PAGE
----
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Furious Tories Complained To No.10 En Masse About Lee Anderson

Lee Anderson MP, who lost the Conservative MP at the weekend (Alamy)

4 min read

A growing row over perceived Islamophobia in the Conservative Party threatens to engulf the Government after a deluge of complaints from Tory MPs led to Rishi Sunak suspending the whip from the party's former chair Lee Anderson.

Anderson, the now-independent MP for Ashfield, on Monday doubled down on his contentious comments about London Mayor Sadiq Khan.

Speaking on GB News on Monday, Anderson said apologising for his claim that Islamists had "got control" of the Labour Mayor, which ultimately led to the Prime Minister suspending Anderson from the parliamentary Tory party at the weekend, would amount to a "sign of weakness".

Anderson's comments on Friday, also on GB News, prompted a furious backlash from figures across the political spectrum, including senior Tory figures.

Sajid Javid, the former Cabinet minister, was the first high-profile Conservative politician to publicly criticise Anderson's remarks, describing them as "ridiculous". He was followed by figures like ex-secretary of state Robert Buckland and the former Scottish Tory leader Ruth Davidson. 

PoliticsHome understands that a large number of Tory MPs complained to Downing Street and Government Whips prior to Sunak withdrawing the whip from Anderson. "Most of my colleagues are absolutely appalled," said one MP who made their feelings known. 

The same MP said there was a feeling that Javid, who describes himself as a Muslim MP, couldn't be left to challenge the remarks by himself, and that "enough" Conservative back benchers eventually complained to the Government to force Sunak to take action.

Another senior Conservative MP, a former secretary of state, questioned the decision by the Prime Minister in the first place to make Anderson the deputy chair of the Tory party and give the outspoken MP a prominent "platform".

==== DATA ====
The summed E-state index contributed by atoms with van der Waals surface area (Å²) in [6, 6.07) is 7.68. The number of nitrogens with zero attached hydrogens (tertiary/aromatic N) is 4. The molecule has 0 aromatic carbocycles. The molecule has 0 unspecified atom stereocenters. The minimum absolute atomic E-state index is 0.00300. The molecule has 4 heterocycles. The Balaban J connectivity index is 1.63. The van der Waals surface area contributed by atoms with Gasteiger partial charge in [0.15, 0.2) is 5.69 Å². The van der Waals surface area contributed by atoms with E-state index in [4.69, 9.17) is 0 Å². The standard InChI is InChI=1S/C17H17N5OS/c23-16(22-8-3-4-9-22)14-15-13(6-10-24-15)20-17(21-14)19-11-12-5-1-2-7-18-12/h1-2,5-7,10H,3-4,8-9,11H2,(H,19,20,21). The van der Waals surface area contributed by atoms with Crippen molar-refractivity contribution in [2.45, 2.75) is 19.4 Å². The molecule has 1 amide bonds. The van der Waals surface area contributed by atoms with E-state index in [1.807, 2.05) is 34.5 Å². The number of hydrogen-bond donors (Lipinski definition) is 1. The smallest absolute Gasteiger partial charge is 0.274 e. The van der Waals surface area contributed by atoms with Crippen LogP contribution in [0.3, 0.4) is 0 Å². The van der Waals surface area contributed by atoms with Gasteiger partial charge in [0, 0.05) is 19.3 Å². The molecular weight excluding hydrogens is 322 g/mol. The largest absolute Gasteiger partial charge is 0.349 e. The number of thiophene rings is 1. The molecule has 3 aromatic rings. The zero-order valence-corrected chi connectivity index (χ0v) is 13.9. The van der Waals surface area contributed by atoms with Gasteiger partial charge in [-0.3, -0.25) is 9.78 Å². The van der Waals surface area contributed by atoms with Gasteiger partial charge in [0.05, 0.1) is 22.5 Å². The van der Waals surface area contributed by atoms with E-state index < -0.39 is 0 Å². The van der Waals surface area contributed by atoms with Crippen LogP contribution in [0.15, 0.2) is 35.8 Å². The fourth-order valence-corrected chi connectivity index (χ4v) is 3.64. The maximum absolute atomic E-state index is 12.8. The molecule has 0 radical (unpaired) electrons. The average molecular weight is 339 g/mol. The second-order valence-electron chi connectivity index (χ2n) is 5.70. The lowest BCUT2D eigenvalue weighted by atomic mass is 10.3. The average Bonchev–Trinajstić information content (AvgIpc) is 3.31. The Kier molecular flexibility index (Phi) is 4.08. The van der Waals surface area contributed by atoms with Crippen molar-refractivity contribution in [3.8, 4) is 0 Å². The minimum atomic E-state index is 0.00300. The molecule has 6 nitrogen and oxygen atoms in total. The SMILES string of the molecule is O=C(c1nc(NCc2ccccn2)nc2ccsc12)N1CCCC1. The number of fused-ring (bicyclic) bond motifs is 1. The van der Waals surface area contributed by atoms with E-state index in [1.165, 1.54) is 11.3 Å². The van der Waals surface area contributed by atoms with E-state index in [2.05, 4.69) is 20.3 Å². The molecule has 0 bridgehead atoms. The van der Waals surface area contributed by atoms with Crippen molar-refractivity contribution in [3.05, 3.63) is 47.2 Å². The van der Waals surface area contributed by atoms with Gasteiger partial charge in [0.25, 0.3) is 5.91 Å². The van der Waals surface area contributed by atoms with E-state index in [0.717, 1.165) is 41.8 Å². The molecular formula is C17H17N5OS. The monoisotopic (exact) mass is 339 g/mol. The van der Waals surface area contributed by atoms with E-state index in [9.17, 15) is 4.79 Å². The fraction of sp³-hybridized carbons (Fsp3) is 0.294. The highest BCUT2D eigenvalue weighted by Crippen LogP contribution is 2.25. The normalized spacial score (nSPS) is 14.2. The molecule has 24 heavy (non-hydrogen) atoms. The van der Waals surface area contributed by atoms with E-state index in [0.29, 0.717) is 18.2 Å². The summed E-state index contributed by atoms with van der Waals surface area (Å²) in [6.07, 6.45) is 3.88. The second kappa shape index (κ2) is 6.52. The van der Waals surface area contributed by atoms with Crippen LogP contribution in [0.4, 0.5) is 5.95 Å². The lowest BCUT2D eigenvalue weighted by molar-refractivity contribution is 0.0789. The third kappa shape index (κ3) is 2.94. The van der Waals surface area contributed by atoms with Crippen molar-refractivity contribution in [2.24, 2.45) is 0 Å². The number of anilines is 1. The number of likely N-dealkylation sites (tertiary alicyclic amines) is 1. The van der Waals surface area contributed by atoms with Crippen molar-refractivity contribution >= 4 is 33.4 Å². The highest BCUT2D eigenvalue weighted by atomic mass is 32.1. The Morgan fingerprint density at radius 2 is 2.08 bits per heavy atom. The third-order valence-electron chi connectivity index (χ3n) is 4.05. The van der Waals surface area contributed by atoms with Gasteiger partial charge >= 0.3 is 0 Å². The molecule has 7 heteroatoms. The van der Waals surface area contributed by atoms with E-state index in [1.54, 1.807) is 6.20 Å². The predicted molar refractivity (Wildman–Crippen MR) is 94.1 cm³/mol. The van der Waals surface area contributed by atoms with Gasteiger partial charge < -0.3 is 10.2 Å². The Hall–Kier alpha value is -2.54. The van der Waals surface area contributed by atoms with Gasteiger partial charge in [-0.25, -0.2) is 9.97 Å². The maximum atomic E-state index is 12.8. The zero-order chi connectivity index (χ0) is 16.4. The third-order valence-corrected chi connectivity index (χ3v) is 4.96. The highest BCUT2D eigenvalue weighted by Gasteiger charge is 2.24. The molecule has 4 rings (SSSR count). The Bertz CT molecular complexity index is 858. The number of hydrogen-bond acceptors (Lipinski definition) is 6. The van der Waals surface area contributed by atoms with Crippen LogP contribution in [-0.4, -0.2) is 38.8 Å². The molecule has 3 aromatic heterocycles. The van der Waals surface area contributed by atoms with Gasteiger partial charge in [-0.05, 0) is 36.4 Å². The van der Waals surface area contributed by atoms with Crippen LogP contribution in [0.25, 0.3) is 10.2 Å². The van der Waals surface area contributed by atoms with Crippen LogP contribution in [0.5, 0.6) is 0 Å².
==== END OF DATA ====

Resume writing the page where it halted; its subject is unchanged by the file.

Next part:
"His political judgement of people is atrocious. Even Boris [Johnson] didn't give Lee a job," they complained.

The incident involving Anderson has reignited an long-running row over whether the Conservative party has done enough to tackle Islamophobia within its ranks.

Rehman Chishti, the Conservative MP for Gillingham and Rainham, today renewed his call for Sunak to address what he describes as the Conservative government's failure to take Islamophobia as seriously as other forms of racism. 

Speaking to PoliticsHome in December, the former minister said Sunak had "written off" engagement with Muslim communities for political reasons, and claimed that the Government did not take Islamophobia as seriously as other forms of racism.

He said Sunak had vowed "work together" with him on tackling Islamophobia when Chishti agreed to support his bid to be leader of the Conservative party and Prime Minister, but that since entering Downing Street in late 2022 his actions have not matched those words.

Speaking to PoliticsHome today, Chishti said he asked for a meeting with Sunak following his intervention in December but so far has not heard back from Downing Street.

"In the December debate on Islamophobia I asked the whip covering the debate to pass on to Government that I would like a meeting with PM in light of my real concerns as expressed in my speech."

"No meeting with the Prime Minister was offered," he said.

Speaking to reporters this morning, the Prime Minister's official spokesperson said Anderson's remarks were “wrong and unacceptable" and that the Government was committed to fighting what they described as "anti-Muslim hatred".

“The PM has been clear that we don’t tolerate any anti-Muslim hatred in any form and we will combat any sort of discrimination of that kind, as we do any racism or prejudice and intolerance wherever it occurs," they said.

The spokesperson refused, however, to use the term "Islamophobia" because the Government believes there are issues with the definition produced by the All Party Parliamentary Group on British Muslims, adopted by the Labour Party and others. 

“As the government has stated previously, there are issues in relation to the APPG’s definition of Islamophobia which conflates race with religion, does not address sectarianism within Islam and may unintentionally undermine freedom of speech.

“But we have always been clear that this government does not and will not tolerate anti-Muslim hatred," they said.

A separate row about the Tory party's approach to Muslim communities broke out between a former minister and Andy Street, the Conservative Mayor of the East Midlands.

Conservative MP Paul Scully this morning told BBC Radio London there were "no go areas" in parts of Tower Hamlets in east London and Birmingham, prompting Street to accuse "those in Westminster" of "nonsense slurs".

Street tweeted: "The idea that Birmingham has a ‘no-go’ zone is news to me, and I suspect the good people of Sparkhill. It really is time for those in Westminster to stop the nonsense slurs and experience the real world. I for one am proud to lead the most diverse place in Britain."

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